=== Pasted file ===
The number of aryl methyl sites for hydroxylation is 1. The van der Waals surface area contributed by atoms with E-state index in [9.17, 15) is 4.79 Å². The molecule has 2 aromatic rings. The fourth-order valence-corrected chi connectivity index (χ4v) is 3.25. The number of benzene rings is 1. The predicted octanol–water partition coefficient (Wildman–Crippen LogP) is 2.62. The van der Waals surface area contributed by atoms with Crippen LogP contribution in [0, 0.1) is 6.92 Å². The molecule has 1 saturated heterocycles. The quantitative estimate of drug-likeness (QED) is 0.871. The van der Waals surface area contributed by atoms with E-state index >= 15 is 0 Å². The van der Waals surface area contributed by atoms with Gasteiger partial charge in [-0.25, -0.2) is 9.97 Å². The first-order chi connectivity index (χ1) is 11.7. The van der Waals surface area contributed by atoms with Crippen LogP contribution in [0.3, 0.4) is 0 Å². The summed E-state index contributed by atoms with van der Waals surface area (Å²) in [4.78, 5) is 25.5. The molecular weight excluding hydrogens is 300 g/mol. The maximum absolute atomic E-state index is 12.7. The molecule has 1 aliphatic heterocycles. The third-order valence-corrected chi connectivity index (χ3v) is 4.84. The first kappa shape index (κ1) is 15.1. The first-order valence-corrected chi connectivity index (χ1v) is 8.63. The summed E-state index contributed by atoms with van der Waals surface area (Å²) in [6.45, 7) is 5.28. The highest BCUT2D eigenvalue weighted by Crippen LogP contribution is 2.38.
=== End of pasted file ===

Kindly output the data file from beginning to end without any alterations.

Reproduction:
The number of aryl methyl sites for hydroxylation is 1. The van der Waals surface area contributed by atoms with E-state index in [9.17, 15) is 4.79 Å². The molecule has 2 aromatic rings. The fourth-order valence-corrected chi connectivity index (χ4v) is 3.25. The number of benzene rings is 1. The predicted octanol–water partition coefficient (Wildman–Crippen LogP) is 2.62. The van der Waals surface area contributed by atoms with Crippen LogP contribution in [0, 0.1) is 6.92 Å². The molecule has 1 saturated heterocycles. The quantitative estimate of drug-likeness (QED) is 0.871. The van der Waals surface area contributed by atoms with E-state index >= 15 is 0 Å². The van der Waals surface area contributed by atoms with Gasteiger partial charge in [-0.25, -0.2) is 9.97 Å². The first-order chi connectivity index (χ1) is 11.7. The van der Waals surface area contributed by atoms with Crippen LogP contribution in [0.3, 0.4) is 0 Å². The summed E-state index contributed by atoms with van der Waals surface area (Å²) in [4.78, 5) is 25.5. The molecular weight excluding hydrogens is 300 g/mol. The maximum absolute atomic E-state index is 12.7. The molecule has 1 aliphatic heterocycles. The third-order valence-corrected chi connectivity index (χ3v) is 4.84. The first kappa shape index (κ1) is 15.1. The first-order valence-corrected chi connectivity index (χ1v) is 8.63. The summed E-state index contributed by atoms with van der Waals surface area (Å²) in [6.45, 7) is 5.28. The highest BCUT2D eigenvalue weighted by Crippen LogP contribution is 2.38.